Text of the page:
Existing Elastic Security can access these capabilities within the product. If you’re new to Elastic Security, take a look at our Quick Start guides (bite-sized training videos to get you started quickly) or our free fundamentals training courses. You can always get started with a free 14-day trial of Elastic Cloud.

Indicators



Indicator

Type

Note

F3503970C2B5D57687EC9E31BB232A76B624C838

SHA1

Code-signing certificate thumbprint

moduleloader.s3.eu-west-2.amazonaws[.]com
discountshadesdirect[].com
bimelectrical[.]com
clippershipintl[.]com

Domain name

Malware c2

188.68.221[.]203
93.115.18[.]248
52.95.148[.]162
84.38.183[.]174
80.249.145[.]212
185.170.213[.]186

IP Address

Malware c2

ed6910fd51d6373065a2f1d3580ad645f443bf0badc398aa77185324b0284db8
cb949ebe87c55c0ba6cf0525161e2e6670c1ae186ab83ce46047446e9753a926
7b9091c41525f1721b12dcef601117737ea990cee17a8eecf81dcfb25ccb5a8f
84a67f191a93ee827c4829498d2cb1d27bdd9e47e136dc6652a5414dab440b74
cc31c124fc39025f5c3a410ed4108a56bb7c6e90b5819167a06800d02ef1f028
9472d4cb393256a62a466f6601014e5cb04a71f115499c320dc615245c7594d4
4fe551bcea5e07879ec84a7f1cea1036cfd0a3b03151403542cab6bd8541f8e5
1a10a07413115c254cb7a5c4f63ff525e64adfe8bb60acef946bb7656b7a2b3d
9bccc1862e3e5a6c89524f2d76144d121d0ee95b1b8ba5d0ffcaa23025318a60
8a414a40419e32282d33af3273ff73a596a7ac8738e9cdca6e7db0e41c1a7658
923b2f90749da76b997e1c7870ae3402aba875fdbdd64f79cbeba2f928884129
ed241c92f9bc969a160da2c4c0b006581fa54f9615646dd46467d24fe5526c7a
294c710f4074b37ade714c83b6b7bf722a46aef61c02ba6543de5d59edc97b60

sha256

Signed Droppers

df8142e5cf897af65972041024ebe74c7915df0e18c6364c5fb9b2943426ed1a
2d049f7658a8dccd930f7010b32ed1bc9a5cc0f8109b511ca2a77a2104301369
696f6274af4b9e8db4727269d43c83c350694bd1ef4bd5ccdc0806b1f014568a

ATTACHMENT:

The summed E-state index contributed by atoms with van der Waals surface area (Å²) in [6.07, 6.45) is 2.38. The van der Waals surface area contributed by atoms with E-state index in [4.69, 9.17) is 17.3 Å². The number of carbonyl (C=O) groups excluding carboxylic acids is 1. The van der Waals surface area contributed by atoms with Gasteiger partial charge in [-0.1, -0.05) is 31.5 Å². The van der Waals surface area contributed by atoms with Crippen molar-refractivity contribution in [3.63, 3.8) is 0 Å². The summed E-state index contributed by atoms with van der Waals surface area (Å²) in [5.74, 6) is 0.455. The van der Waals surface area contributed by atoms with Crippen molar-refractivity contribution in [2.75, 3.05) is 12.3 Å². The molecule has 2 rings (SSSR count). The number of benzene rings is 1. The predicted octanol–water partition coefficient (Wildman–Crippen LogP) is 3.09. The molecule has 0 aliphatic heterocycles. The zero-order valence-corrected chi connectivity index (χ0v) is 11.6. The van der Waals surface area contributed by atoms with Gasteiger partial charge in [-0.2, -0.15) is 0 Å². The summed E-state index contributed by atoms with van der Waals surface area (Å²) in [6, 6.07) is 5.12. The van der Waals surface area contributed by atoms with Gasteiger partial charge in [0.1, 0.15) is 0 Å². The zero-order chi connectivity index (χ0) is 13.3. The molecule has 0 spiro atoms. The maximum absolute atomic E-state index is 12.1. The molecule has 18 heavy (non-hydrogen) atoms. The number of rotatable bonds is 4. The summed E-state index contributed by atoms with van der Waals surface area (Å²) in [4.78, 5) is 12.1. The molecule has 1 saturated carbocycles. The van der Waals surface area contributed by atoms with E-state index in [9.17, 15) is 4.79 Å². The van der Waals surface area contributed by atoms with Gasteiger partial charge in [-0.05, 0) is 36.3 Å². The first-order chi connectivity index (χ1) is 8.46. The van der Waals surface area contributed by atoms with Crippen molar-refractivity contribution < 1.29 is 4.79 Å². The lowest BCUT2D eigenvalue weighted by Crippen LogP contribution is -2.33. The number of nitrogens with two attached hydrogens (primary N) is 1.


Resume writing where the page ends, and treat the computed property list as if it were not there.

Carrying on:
a34821b50aadee0dd85c382c43f44dae1e5fef0febf2f7aed6abf3f3e21f7994
7cd03b30cfeea07b5ea4c8976e6456cb65e09f6b8e7dcc68884379925681b1c4
81edf3a3b295b0189e54f79387e7df61250cc8eab4f1e8f42eb5042102df8f1f
44e5770751679f178f90ef7bd57e8e4ccfb6051767d8e906708c52184bf27f32
0a7778cf6f9a1bd894e89f282f2e40f9d6c9cd4b72be97328e681fe32a1b1a00
a486e836026e184f7d3f30eaa4308e2f0c381c070af1f525118a484a987827c1
359ffa33784cb357ddabc42be1dcb9854ddb113fd8d6caf3bf0391380f9d640a
863228efa55b54a8d03a87bb602a2e418856e0028ae409357454a6303b128224
d0f934fd5d63a1524616bc13b51ce274539a8ead9b072e7f7fe1a14bb8b927a6
c0f3b27ae4f7db457a86a38244225cca35aa0960eb6a685ed350e99a36c32b61
216cb4f2caeaf59f297f72f7f271b084637e5087d59411ac77ddd3b87e7a90aa
00eb2f75822abeb2e222d007bdec464bfbc3934b8be12983cc898b37c6ace081
25a0d6a839c4dc708dcdd1ef9395570cc86d54d4725b7daf56964017f66be3c1
3c7480998ade344b74e956f7d3a3f1a989aaf43446163a62f0a8ed34b0c010d0
5651e8a8e6f9c63c4c1162efadfcb4cdd9ad634c5e00a5ab03259fcdeaa225ac
ba3a50930e7a144637faf88a98f2990a27532bfd20a93dc160eb2db4fbc17b58
fa885e9ea1293552cb45a89e740426fa9c313225ff77ad1980dfea83b6c4a91c
bee3210360c5d0939c5d38b7b9f0c232cf9fbf93b46a19e53930a1606bda28a5
56ca9ea3f7870561ed3c6387daf495404ed3827f212472501d2541d5ccf8b941
c61d2ba1e001c137533cd7fb6b38fe71fee489d61dbcfea45c37c5ec1bcf845c
17ea84d547e97a030d2b02ac2eaa9763ffb4f96f6c54659533a23e17268aabab
ca09d9cd2f3cfcc06b33eff91d55602cb33a66ab3fd4f540b9212fce5ddae54a
6c6f808f9b19e1fab1c1b83dc99386f0ceee8593ddfd461ac047eae812df8733

sha256

Unsigned BLISTER Loader DLL

afb77617a4ca637614c429440c78da438e190dd1ca24dc78483aa731d80832c2
516cac58a6bfec5b9c214b6bba0b724961148199d32fb42c01b12ac31f6a6099
8ae2c205220c95f0f7e1f67030a9027822cc18e941b669e2a52a5dbb5af74bc9
fe7357d48906b68f094a81d19cc0ff93f56cc40454ac5f00e2e2d9c8ccdbc388
af555d61becfcf0c13d4bc8ea7ab97dcdc6591f8c6bb892290898d28ebce1c5d
96bf7bd5f405d3b4c9a71bcd1060395f28f2466fdb91cafc6e261a31d41eb37a
f5104d0ead2f178711b1e23db3c16846de7d1a3ac04dbe09bacebb847775d76d
8e22cf159345852be585bc5a8e9af476b00bc91cdda98fd6a3244219a90ac9d9
d54dfedda0efa36ed445d501845b61ab73c2102786be710ac19f697fc8d4ca5c

sha256

Signed BLISTER Loader DLL

Launcher V7.3.13.exe
GuiFramwork.exe
ffxivsetup.exe
Predictor V8.21 - Copy.exe
Predictor Release v5.9.rar
PredictorGUI.exe
Readhelper.exe
dxpo8umrzrr1w6gm.exe
Pers.exe
razer.exe
Amlidiag.exe
Modern.exe
iuyi.exe
Cleandevicehelper.exe
installer.exe

File name

Dropper Names

Holorui.dll
Colorui.dll
Pasade.dll
Axsssig.dll
Helper.CC.dll
Heav.dll
Pasadeis.dll
Termmgr.dll
TermService.dll
rdpencom.dll
libcef.dll
tnt.dll

File name

BLISTER DLL Names